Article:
Saturday, August 18, 2018

Performance Basics: Indexed views

Views help our query writing by simplifying writing the same sentences and/or aggregations over and over again, but it has a drawback, the views just store our query definition, but the performance is not improved by using them.

Since SQL Server 2008, the option to create an index over a view was introduced, of course, there are some limitations, but if your view can use them, the performance improvement could be great!

I will show you how to create a simple index over a view

Base query


I have created a test table called Aggregate_tbl1 with over 12,000,000 rows of random "money" data and random texts as well, as you can see in the following images:






with this table, let us proceed to make a simple aggregation query and create it inside a view:


CREATE VIEW [dbo].[Aggregate_tbl1_VI]
AS
SELECT 
 SUM(ValueMoney) AS total, 
 [Description] AS descr
FROM dbo.Aggregate_tbl1
GROUP BY [Description]

GO

If we execute this view with a single where and check the execution plan we will see something like this (no indexes):



we can see that an index scan and some computes are performed, so what happens if we just add a simple index in the base table over description and include the valueMoney field?

If we execute the query again, we can see some improvement, and index seek is performed now, but still, there is an aggregation operation costing 7% of the total operation and please take a look on how many rows are read (22397) to compute the total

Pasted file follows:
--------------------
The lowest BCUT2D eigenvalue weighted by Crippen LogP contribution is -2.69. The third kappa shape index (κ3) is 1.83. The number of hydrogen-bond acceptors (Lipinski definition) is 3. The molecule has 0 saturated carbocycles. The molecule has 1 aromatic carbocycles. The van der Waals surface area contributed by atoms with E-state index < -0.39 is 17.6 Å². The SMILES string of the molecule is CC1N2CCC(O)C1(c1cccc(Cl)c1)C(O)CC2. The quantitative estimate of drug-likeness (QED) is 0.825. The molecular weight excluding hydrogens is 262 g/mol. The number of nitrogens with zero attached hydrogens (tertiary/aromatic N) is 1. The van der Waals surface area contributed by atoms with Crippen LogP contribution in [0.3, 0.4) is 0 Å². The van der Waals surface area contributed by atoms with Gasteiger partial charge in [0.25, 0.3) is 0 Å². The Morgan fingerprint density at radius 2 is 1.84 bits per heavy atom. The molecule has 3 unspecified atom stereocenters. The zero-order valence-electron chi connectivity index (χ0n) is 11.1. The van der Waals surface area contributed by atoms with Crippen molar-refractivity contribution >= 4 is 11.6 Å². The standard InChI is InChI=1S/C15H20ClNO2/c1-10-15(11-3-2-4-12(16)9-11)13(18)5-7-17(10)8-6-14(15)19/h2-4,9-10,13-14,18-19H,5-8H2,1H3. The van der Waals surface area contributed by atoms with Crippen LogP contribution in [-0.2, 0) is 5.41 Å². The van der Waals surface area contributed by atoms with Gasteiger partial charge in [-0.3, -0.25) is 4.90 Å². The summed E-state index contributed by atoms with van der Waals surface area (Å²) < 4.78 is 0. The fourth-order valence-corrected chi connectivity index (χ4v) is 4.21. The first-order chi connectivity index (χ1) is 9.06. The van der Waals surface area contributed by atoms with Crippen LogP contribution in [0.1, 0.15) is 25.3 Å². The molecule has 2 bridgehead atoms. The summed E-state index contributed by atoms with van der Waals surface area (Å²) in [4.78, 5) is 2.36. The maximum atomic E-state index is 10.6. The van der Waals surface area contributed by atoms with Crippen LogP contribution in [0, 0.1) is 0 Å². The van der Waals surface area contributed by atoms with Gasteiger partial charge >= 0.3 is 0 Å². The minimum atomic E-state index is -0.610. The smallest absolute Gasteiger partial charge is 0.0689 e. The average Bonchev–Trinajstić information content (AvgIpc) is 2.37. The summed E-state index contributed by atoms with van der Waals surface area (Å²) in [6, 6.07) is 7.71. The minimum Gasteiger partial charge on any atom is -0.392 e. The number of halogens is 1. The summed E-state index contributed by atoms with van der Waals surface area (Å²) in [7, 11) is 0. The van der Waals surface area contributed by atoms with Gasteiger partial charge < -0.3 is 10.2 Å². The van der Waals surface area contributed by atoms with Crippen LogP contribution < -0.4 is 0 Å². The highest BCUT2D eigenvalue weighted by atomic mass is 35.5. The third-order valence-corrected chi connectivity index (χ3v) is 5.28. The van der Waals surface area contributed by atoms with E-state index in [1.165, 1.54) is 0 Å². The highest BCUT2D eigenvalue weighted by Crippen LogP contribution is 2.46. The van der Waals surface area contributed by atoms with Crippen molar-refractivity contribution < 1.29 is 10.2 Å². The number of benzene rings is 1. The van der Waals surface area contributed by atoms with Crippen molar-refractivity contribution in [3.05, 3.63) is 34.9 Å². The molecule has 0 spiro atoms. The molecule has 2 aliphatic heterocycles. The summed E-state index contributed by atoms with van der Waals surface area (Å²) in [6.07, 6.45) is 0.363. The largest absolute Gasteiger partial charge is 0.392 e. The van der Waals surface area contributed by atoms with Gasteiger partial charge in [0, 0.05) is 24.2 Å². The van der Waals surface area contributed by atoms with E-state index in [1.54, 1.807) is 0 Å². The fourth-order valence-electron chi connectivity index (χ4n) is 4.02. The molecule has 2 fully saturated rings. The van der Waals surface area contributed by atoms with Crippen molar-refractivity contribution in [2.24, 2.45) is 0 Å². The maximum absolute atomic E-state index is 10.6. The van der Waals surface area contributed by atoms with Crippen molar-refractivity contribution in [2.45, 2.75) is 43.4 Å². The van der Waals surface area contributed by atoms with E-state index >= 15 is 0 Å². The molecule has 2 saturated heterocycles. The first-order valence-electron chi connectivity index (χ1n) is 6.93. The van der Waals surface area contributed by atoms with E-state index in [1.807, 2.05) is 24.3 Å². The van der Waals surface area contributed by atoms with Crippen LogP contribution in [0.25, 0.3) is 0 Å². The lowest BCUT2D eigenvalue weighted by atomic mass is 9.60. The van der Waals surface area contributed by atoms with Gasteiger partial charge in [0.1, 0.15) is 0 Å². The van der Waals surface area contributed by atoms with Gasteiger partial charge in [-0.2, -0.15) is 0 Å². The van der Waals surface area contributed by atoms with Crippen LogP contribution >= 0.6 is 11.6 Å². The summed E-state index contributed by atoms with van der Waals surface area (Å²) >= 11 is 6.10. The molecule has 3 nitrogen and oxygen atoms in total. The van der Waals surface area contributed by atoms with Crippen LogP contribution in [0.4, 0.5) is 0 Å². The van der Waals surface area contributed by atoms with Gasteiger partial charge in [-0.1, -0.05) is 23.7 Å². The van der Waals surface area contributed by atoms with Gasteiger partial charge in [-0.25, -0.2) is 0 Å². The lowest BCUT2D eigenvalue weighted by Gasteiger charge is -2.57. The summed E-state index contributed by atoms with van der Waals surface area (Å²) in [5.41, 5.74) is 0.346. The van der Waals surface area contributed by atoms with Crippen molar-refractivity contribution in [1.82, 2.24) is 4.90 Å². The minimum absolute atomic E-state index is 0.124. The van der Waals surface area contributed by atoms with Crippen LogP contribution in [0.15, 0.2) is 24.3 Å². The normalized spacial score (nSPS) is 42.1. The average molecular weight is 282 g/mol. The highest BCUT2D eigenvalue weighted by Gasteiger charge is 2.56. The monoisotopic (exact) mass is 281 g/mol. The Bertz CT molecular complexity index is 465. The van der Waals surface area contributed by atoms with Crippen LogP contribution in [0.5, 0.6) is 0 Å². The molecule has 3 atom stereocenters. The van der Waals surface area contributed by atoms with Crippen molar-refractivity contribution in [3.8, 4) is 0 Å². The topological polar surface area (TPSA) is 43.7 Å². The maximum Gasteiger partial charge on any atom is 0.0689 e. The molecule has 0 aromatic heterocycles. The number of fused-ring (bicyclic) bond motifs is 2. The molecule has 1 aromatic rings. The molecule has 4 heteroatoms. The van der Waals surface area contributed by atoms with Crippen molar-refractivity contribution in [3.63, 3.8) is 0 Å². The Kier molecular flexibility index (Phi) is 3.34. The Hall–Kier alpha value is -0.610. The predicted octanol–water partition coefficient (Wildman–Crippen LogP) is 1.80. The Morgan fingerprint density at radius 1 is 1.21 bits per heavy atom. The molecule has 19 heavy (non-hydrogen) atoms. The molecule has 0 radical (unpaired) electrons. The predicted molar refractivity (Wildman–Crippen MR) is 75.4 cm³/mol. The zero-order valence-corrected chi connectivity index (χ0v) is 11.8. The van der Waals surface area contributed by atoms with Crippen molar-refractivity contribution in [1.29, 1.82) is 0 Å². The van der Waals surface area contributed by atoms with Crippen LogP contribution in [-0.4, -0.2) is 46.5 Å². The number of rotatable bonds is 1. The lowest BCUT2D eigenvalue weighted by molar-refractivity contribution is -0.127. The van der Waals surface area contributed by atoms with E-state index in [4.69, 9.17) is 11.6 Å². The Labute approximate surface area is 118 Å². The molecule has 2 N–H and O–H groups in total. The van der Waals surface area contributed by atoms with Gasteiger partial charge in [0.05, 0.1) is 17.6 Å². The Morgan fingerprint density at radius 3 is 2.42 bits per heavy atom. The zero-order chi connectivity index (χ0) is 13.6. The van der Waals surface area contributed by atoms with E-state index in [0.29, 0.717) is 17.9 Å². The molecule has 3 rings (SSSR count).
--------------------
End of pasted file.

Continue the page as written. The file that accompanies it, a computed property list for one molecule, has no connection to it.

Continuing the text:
Creating the view and the related index


We proceed to create an index over the view we created previously, of course, we have to drop it first, and then recreate it with the SCHEMABINDING option, and since we are using a GROUP BY, we also must include the COUNT_BIG(*) sentence:


DROP VIEW [dbo].[Aggregate_tbl1_VI]
GO

CREATE VIEW [dbo].[Aggregate_tbl1_VI]
WITH SCHEMABINDING
AS
SELECT
 COUNT_BIG(*) as [count_rows], 
 SUM(ValueMoney) AS total, 
 [Description] AS descr
FROM dbo.Aggregate_tbl1
GROUP BY [Description]

GO

Now we proceed to create an index over the view (as any other index)
Just note that the index must be a unique clustered one, that is because a group by is used in our example, to guarantee the uniqueness of the rows of the view:

CREATE UNIQUE CLUSTERED INDEX IX_IV_Aggregate_tbl1_VI_DESCR  
    ON [dbo].[Aggregate_tbl1_VI] (descr)
GO  

Now, let us proceed to execute the query again and see how it behaves:



We can see that now the newly created index is executed, and the aggregation operation lowered its cost, and from reading 22397 rows it decreased to 1 row, as we can see in the details:



With this simple example, we could see that we had a big improvement on the performance of the query, but as I always tell you, test any change on a dev server first!

If you need more information about the special requirements to create an index over a view, please visit the Microsoft official documentation here


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